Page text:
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@denisgrebennicov in a word, dormant. I haven't worked on it since my phd thesis in June.

Denis G01:12:32

@ambrosebs congrats on graduation 🙂 how does it compare to racket-typed though. Is it more-or-less fork? I’m not really familiar with racket-typed, yet I’ve seen the docs and it looks really promising. How clojured.typed compare to racket-typed and what are/were difficulties with implementing it for clojure


@denisgrebennicov thanks! it's a direct port of typed racket circa 2012. interesting parts to core.typed from there are heterogenous maps, multimethods, various extensions to occurrence typing, Java interop (pre-generics).


so far the local type inference has been inadequate to infer many clojure idioms without lots of annoying annotations. eg., any sequence function usage requires local annotations for lambdas, transducers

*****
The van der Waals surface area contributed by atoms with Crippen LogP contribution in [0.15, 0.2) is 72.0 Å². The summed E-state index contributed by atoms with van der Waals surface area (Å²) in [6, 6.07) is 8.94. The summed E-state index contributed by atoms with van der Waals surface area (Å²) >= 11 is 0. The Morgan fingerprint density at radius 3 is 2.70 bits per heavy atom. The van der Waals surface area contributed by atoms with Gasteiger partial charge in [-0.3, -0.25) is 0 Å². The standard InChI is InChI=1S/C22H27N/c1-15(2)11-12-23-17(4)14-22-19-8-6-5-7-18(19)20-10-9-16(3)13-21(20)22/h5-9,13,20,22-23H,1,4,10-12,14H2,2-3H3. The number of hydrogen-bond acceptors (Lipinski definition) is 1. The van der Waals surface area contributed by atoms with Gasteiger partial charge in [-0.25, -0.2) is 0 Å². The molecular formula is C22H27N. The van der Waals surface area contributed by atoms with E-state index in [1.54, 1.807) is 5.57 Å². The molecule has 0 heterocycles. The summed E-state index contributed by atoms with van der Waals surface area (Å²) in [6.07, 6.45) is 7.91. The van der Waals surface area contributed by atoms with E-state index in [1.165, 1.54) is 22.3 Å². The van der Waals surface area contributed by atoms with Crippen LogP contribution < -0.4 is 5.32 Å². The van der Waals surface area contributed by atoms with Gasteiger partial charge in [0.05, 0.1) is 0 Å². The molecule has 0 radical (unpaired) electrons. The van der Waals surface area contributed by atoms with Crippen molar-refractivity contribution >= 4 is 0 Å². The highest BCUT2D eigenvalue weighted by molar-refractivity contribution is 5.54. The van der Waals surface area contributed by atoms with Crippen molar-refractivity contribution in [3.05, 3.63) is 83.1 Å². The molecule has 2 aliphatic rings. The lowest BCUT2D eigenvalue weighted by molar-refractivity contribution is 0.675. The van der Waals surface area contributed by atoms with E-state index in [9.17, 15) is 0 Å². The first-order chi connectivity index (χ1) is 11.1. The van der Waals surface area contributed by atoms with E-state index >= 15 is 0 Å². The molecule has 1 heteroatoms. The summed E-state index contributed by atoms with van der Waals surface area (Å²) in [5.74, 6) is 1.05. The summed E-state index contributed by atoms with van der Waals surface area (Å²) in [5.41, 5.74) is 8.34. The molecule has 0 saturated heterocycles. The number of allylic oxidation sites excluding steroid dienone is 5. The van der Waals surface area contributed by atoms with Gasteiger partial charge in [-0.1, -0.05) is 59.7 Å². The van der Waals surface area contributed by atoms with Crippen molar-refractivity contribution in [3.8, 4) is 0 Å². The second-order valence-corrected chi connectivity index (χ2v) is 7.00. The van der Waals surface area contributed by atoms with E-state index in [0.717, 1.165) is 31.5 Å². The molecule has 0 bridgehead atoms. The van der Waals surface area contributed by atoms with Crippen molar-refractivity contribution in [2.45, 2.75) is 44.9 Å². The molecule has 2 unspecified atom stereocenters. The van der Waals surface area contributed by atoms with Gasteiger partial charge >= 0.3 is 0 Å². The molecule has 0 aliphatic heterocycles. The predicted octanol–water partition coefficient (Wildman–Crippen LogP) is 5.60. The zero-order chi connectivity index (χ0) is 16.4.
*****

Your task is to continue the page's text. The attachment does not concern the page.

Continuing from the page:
the last section of my thesis describes some ideas to fix this


and there's a prototype

Denis G01:12:31

@ambrosebs and what do you think of spec? how does it compares to core.typed (I know runtime/compile time) but when would one prefer one over the other?


@denisgrebennicov hard to compare the two. the design goals are totally different. if I had to summarize, core.typed is about soundness above all else, spec optimizes for user experience


if you can't be precise enough in spec or it's too expensive to check invariants at runtime, then core.typed might be useful.


afaik spec is really popular and no-one uses core.typed. for me, I haven't found either to be useful enough in my day-to-day programming to justify the overhead of using them in practice. for different reasons: spec because it's not precise enough, core.typed because it slows dev down (and types are often frustrating to work with)


I'm optimistic there's lots of room to grow from both systems.

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